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Wick, Steve
The long night : William L. Shirer and the rise and fall of the Third Reich / by Steve Wick
New York : Palgrave Macmillan, c2011
book jacket
Location Call Number Status
 4th Floor  PN4874.S49 W53 2011    AVAILABLE
Subject Shirer, William L. (William Lawrence), 1904-1993
Subject(s) Journalists -- United States -- Biography
World War, 1939-1945 -- Journalists -- Biography
World War, 1939-1945 -- Press coverage -- United States
Fascism -- Press coverage -- Germany
Physical Description xiii, 264 p. : ill. ; 24 cm
Note Library's copy is signed by the author
NOTE Funded by the Henry and Mala Dorfman Endowment Fund
Contents Leaving Berlin -- The American correspondence. The writer his luck holds ; The American correspondent ; The long train home ; His luck holds again ; Gestapo at the train station -- The good American. Berlin and the world ; Tauentzienstrasse ; The watering hole ; The dirty liar ; Parading down the Wilhelmstrasse ; Bad writing ; Get out of the country ; Drinks at the Adlon ; The Jewish doctor ; Clearing the mountains ; The photographer ; Sigrid wakes him up ; Lies as thick as grass ; The Germans are out of their minds ; Riding in staff cars ; War of the worlds ; A long train ride to Tess ; Crowded buses ; A warning from a friend -- The ruins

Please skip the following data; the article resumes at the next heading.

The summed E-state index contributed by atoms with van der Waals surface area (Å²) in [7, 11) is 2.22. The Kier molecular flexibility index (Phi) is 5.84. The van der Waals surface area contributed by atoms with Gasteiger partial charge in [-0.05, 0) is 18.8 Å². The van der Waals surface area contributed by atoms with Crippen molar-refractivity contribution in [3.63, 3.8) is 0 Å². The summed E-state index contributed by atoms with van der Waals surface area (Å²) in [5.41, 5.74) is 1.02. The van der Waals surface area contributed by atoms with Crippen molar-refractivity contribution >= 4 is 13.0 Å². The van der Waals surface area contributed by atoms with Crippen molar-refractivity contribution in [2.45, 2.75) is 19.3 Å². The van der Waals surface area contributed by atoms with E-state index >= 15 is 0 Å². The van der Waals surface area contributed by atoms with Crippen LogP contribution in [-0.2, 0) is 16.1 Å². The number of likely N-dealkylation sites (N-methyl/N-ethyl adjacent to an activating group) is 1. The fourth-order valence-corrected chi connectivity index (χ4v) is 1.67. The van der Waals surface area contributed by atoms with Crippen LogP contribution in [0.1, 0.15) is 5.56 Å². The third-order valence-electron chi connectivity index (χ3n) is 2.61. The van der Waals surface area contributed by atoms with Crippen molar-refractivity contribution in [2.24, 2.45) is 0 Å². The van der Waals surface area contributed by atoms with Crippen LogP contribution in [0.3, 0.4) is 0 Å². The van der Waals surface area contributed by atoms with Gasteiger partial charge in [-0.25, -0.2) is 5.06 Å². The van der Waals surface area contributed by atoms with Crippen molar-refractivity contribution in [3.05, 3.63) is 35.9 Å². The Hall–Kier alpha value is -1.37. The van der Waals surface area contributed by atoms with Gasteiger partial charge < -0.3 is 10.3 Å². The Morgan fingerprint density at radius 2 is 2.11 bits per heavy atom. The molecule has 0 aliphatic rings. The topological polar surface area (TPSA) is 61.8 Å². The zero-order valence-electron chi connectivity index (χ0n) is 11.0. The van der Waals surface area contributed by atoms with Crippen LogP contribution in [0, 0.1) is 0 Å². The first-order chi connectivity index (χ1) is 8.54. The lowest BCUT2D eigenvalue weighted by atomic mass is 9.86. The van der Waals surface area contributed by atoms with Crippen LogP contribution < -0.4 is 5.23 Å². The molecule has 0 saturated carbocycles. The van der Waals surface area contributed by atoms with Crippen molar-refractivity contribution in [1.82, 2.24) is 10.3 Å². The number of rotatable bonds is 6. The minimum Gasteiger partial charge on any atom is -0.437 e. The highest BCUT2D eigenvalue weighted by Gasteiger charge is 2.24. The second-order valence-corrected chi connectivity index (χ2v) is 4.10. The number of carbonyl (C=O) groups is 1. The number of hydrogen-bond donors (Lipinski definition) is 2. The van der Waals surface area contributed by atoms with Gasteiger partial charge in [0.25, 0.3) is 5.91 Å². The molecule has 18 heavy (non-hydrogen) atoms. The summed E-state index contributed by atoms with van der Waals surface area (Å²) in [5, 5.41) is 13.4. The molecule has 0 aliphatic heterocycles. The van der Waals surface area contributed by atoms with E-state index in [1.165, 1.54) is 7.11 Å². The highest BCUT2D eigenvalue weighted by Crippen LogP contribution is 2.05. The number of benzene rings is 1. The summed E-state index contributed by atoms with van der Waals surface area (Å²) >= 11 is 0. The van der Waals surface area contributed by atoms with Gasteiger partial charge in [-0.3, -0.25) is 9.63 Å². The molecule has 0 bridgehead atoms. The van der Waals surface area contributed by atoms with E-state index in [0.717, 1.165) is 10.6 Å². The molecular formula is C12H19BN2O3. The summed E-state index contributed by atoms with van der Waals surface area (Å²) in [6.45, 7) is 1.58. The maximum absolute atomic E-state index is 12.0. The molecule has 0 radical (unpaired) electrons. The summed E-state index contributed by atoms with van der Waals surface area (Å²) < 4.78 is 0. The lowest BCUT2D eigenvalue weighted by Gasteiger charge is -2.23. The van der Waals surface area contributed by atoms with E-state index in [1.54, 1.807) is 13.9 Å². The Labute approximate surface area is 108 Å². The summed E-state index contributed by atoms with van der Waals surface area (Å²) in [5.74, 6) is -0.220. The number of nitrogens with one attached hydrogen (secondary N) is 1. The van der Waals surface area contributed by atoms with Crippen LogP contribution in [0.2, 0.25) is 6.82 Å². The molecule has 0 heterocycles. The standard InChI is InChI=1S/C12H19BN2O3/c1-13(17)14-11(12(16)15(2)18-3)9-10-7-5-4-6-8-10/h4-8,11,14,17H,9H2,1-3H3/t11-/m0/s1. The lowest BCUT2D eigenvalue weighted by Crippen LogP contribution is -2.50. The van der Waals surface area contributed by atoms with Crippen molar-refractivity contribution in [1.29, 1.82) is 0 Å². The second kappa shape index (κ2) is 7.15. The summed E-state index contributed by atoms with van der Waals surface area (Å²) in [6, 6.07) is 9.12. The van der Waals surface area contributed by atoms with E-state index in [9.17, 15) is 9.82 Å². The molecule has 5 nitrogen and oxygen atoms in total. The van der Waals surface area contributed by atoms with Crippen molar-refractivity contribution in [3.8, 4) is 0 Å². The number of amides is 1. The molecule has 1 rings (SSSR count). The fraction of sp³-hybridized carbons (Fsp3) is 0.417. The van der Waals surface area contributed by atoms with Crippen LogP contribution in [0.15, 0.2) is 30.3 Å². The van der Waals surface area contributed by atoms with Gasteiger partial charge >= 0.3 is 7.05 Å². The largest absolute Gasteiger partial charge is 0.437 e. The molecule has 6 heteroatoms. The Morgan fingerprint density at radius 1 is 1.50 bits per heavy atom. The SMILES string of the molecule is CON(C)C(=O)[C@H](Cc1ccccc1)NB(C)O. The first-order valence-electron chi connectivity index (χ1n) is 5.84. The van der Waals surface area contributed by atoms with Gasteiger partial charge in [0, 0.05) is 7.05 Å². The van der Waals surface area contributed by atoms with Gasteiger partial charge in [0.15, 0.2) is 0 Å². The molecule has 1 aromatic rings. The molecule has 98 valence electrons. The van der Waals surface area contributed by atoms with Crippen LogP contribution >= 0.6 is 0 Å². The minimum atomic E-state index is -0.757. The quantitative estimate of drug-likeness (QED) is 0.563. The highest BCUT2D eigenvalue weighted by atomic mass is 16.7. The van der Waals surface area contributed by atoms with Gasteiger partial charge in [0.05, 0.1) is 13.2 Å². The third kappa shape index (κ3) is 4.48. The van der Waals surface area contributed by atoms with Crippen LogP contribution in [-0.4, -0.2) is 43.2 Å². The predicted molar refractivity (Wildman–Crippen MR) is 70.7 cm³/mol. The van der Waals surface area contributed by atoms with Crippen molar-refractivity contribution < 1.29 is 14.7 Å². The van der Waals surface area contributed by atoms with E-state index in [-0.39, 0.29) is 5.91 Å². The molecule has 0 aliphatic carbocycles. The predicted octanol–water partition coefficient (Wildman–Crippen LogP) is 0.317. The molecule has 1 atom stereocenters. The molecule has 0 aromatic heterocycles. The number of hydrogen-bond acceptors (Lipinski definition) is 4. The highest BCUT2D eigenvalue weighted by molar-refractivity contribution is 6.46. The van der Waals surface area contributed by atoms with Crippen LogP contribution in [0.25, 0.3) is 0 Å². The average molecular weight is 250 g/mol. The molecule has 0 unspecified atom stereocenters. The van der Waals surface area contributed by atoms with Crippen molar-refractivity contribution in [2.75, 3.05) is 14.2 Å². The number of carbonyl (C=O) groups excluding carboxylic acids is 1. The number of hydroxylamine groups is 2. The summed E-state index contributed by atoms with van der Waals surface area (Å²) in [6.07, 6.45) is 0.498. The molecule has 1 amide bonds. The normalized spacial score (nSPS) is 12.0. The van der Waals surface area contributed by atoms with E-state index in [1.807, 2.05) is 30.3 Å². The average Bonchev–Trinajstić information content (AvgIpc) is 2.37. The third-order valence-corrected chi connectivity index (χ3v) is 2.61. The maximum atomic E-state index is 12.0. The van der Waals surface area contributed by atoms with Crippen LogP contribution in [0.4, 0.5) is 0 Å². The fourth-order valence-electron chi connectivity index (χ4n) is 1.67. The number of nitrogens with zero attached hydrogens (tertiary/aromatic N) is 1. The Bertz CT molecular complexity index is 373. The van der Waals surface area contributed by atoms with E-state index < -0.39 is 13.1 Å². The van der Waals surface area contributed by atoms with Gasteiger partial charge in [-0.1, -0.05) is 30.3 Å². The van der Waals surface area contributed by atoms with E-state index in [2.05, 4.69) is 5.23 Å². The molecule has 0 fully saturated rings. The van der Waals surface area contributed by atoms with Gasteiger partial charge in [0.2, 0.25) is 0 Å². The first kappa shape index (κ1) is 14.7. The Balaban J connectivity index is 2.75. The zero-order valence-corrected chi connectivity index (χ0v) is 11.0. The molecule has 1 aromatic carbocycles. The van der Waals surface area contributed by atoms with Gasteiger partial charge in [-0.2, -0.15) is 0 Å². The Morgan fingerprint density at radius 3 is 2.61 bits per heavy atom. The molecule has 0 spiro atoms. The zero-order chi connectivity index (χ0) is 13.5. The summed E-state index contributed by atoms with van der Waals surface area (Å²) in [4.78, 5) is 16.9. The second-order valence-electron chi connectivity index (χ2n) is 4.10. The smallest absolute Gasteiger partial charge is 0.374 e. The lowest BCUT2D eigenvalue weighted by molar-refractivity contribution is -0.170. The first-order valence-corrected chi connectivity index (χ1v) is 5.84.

Summary "When William L. Shirer agreed to start up the Berlin bureau of Edward R. Murrow's CBS News in the 1930s, he quickly became both the most trusted and most determined reporter in all of Europe. He did not fall for the Nazi propaganda, as some of his esteemed colleagues did, and fought against both Nazi censorship and American disdain for his relentless tactics. He warned of the consequences if the Nazis were not stopped, all the while developing close ties to the party's elite and maintaining contacts whose allegiances could not be won by other reporters, thus obtaining a unique perspective of the party's rise to power. From the Night of the Long Knives to his removal at bayonet-point from the broadcast center in Vienna during Anschluss, and from the front lines of Germany's invasion of France to his coverage of the Nuremberg trials and the Nazis' demise, Shirer redefined the importance of journalism. Here, thanks to Steve Wick's unique access to Shirer's archives--including never-before-seen journals and letters--The Long Night fleshes out the details of the maverick journalist's adventures in Europe, delivering a new, rich perspective on the Third Reich"-- Provided by publisher
Note Includes bibliographical references (p. [255]-256) and index
Alternate Author Dorfman Endowment, 2011

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